And, drumroll, please…A Cook Walks Into a Bar is now coming to you temporarily from Texas.  Yay, y’all!  Yes, my husband has a temporary position in Fort Worth, Texas for the next few weeks.  Husband came ahead, but I arrived only last night (after driving two days).  I’m thrilled to be back in my hometown.  Plus, I’m really eager to cook with ingredients from the Lone Star state.  In fact, I’ve already made my first trip to Central Market this morning.  (Dave, I picked up some Hatch chiles in your honor.  Yes, I know they are from New Mexico, but it is a tradition to eat them here in Texas, too.)

I have a back-log of recipes to post for your reading pleasure, so some of my posts will be a bit dated, but stay tuned for our eating adventures here in Texas as I try to catch-up.

Cross-Country Road Trip Recipe
Serves me (nobody else would dare)

2002 Honda Civic coupe
1 60-lb excitable labrador mix
1 40-lb arthritic, senile border collie mix
1 12-lb grumpy cat
approx.  150 lbs of clothes, kitchen equipment, books, and other household stuff
1300 mile journey
2 days

Start by being tired – you may want to have done several weeks of manual labor by working on your house, and don’t sleep well the night before.  Perhaps you can get your neighbors two doors down to hold a party and play bass-heavy rap music very loudly all night.

Wake up early.  Load all items into Honda by yourself while climbing down and then up stairs.  The lab mix must be running and jumping at your heels during the process.  It should be hot enough outside to make you sweat.  Pack the trunk as full as possible and maximize your spatial skills by sliding items together like pieces of a puzzle.

Encourage strangers to walk their dogs by this loading process in order to fully excite your dogs before they enter the car.  Also, it makes for a more interesting experience if, before you can load your cat he hides under the furniture that has been pushed together due to home renovations.  I recommend laying on your stomach and getting dust bunnies in your hair.  Then, pull the cat out to his loud protests, wrap him tightly in a large towel, and cram him in a car carrier.  The lab mix should try to help by barking and nipping at both you and cat.

Pull out of your driveway, but then immediately pull back in because your forget a crucial item.  Leave again.  Hit traffic from folks leaving town after Glenn Beck’s Restoring Honor Rally.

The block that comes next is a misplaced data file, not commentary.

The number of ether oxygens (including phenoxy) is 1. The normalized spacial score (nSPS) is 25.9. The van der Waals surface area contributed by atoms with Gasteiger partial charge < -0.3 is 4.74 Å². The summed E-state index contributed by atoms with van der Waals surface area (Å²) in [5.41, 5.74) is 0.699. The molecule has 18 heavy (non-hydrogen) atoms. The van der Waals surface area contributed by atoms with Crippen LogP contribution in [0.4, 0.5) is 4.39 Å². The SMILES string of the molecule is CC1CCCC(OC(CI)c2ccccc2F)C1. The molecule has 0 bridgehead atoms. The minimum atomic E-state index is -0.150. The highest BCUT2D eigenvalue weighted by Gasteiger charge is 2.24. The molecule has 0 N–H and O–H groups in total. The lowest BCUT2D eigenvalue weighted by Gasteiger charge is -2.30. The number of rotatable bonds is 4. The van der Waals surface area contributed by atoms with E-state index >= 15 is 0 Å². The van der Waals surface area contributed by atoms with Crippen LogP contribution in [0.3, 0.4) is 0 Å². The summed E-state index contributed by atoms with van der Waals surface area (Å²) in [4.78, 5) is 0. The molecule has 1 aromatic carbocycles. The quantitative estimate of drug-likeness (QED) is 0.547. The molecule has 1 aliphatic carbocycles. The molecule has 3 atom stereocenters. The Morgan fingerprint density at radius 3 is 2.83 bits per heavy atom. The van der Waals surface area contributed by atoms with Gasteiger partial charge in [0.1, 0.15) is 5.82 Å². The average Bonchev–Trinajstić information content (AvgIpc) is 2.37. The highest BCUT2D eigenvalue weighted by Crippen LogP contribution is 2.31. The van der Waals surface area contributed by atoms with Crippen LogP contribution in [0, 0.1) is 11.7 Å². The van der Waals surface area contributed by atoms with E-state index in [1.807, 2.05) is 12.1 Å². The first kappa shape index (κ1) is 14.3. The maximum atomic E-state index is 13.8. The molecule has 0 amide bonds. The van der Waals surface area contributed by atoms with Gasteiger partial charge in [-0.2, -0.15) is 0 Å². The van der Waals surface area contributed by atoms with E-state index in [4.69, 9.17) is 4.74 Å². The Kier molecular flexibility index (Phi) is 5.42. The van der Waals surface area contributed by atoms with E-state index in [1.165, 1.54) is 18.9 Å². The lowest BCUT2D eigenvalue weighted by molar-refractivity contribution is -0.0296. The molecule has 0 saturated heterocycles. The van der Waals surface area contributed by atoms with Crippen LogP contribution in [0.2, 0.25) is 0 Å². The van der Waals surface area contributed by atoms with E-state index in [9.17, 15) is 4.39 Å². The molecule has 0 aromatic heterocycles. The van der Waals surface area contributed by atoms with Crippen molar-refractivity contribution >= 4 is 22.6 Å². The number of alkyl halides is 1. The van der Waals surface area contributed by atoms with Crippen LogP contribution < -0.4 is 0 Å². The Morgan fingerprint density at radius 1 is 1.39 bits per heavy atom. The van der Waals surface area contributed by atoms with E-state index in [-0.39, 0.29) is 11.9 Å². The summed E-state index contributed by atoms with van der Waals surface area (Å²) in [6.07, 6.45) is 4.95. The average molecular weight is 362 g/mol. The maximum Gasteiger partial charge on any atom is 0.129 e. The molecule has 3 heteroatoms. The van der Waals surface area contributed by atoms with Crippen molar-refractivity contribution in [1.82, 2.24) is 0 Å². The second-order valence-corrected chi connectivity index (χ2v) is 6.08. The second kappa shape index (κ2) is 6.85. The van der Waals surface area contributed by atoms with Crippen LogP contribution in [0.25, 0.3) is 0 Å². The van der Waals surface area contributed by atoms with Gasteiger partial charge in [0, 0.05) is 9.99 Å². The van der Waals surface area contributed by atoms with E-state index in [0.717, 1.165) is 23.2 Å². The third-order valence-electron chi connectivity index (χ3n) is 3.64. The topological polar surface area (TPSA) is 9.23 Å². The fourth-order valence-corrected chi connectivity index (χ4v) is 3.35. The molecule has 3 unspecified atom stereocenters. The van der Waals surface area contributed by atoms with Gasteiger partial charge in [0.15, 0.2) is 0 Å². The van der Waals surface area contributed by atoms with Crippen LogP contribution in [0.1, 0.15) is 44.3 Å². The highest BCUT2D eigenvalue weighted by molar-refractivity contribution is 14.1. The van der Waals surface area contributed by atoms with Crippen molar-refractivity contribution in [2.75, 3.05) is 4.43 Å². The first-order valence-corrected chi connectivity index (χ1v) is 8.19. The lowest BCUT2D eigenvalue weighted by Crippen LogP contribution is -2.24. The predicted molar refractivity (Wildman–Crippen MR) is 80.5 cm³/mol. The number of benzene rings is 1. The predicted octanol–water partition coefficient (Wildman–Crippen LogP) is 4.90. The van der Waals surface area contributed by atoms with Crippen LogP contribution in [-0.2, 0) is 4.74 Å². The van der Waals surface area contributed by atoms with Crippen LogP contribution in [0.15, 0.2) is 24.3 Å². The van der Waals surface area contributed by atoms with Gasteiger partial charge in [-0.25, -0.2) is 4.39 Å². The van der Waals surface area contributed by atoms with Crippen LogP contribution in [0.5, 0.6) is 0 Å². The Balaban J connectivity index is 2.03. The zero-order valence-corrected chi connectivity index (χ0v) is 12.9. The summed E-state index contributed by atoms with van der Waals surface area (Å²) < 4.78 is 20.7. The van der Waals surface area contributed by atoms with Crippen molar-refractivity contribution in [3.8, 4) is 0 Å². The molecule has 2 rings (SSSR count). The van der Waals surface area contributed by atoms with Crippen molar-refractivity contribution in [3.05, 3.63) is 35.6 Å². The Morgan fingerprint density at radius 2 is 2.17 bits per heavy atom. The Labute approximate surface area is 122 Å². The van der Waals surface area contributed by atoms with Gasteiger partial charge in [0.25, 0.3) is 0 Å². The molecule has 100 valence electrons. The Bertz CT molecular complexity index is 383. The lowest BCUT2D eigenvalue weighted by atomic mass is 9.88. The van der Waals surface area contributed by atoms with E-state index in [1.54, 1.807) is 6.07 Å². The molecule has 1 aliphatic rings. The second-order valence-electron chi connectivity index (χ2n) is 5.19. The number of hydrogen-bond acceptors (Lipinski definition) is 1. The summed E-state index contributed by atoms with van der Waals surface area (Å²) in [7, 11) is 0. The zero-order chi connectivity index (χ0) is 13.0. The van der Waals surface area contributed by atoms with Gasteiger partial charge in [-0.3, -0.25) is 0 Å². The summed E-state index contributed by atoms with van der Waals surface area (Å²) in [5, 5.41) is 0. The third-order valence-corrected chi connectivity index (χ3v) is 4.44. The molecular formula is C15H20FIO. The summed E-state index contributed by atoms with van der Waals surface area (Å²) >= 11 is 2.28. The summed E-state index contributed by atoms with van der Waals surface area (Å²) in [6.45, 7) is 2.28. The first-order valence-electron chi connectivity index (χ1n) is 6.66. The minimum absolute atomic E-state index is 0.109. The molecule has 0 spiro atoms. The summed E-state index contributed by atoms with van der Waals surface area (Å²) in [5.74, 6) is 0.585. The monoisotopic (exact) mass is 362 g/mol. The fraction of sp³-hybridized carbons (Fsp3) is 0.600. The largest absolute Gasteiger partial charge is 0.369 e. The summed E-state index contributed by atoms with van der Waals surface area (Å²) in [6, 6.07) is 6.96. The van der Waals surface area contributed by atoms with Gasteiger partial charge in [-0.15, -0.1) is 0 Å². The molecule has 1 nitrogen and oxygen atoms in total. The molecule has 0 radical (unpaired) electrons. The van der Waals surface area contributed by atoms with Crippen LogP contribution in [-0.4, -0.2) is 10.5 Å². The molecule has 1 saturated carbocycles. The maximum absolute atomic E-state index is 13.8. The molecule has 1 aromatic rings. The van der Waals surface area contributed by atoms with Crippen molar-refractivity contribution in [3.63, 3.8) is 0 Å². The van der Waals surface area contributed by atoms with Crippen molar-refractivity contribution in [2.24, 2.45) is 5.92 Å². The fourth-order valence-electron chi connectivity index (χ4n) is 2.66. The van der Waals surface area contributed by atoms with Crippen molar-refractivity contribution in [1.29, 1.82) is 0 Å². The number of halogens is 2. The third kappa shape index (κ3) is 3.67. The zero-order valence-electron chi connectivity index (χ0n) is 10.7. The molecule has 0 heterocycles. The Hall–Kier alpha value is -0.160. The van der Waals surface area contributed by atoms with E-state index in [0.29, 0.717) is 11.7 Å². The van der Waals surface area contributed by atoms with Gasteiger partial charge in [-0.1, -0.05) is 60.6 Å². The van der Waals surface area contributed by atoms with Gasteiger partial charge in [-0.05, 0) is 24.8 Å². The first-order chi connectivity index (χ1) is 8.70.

Drive for 10 hours, stopping only for gas, food, and to walk the dogs.  Once you are sufficiently tired, find a seedy-looking Motel 6 (that’s almost all of them) and get a room for the night.  Make sure your room is up a flight of stairs and far from the stairwell.  It is best if you need to make three or four trips between the car and the room to unload the animals and all your gear.  It is also helpful if strange men call out to you as you pass. Because the older dog has difficulty climbing stairs and the lab mix is excited, the leashes of both dogs should become tangled and cause them to start to tumble down the stairs.  Carry the older dog up the stairs, but only once the other dog’s leash wraps around one of your legs and he half-pulls you up, too.

Once the strange men have been scared away by the dogs and you are finally in the room.  Sigh, open a beer, and take a seat on the bed, but only once you pull back the covers.  I mean, you’ve seen the Dateline report on the bodily fluids on motel beds, right?  Call friends and family, and think about how tired you are of making this same trip over and over in your life.  Sleep soundly until 3:30 am when the cat starts squalling and the older dog decides she is hungry.  Return to bed and lay awake until 5:30 am.  Decide to get ready for day.  Repeat experience of night before in reverse.

Return to car and drive for another 10 hours, stopping only for gas, food, and to walk the dogs.  Smile upon crossing Texas state line.  Smile wider upon seeing husband again.  Sigh, open a beer, and think about how lucky you are to make this same trip over and over again in your life.  Delicious.

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The Braise on the Street

Those of who know my husband and I know that we don’t live in the best neighborhood here in Washington, DC…We are always on the look-out for illegal behavior and we make it clear to our neighbors that we are watching out for things.  We attract a lot of attention for this attitude and because we have two big dogs.  And, probably because we are the only white folks for several blocks.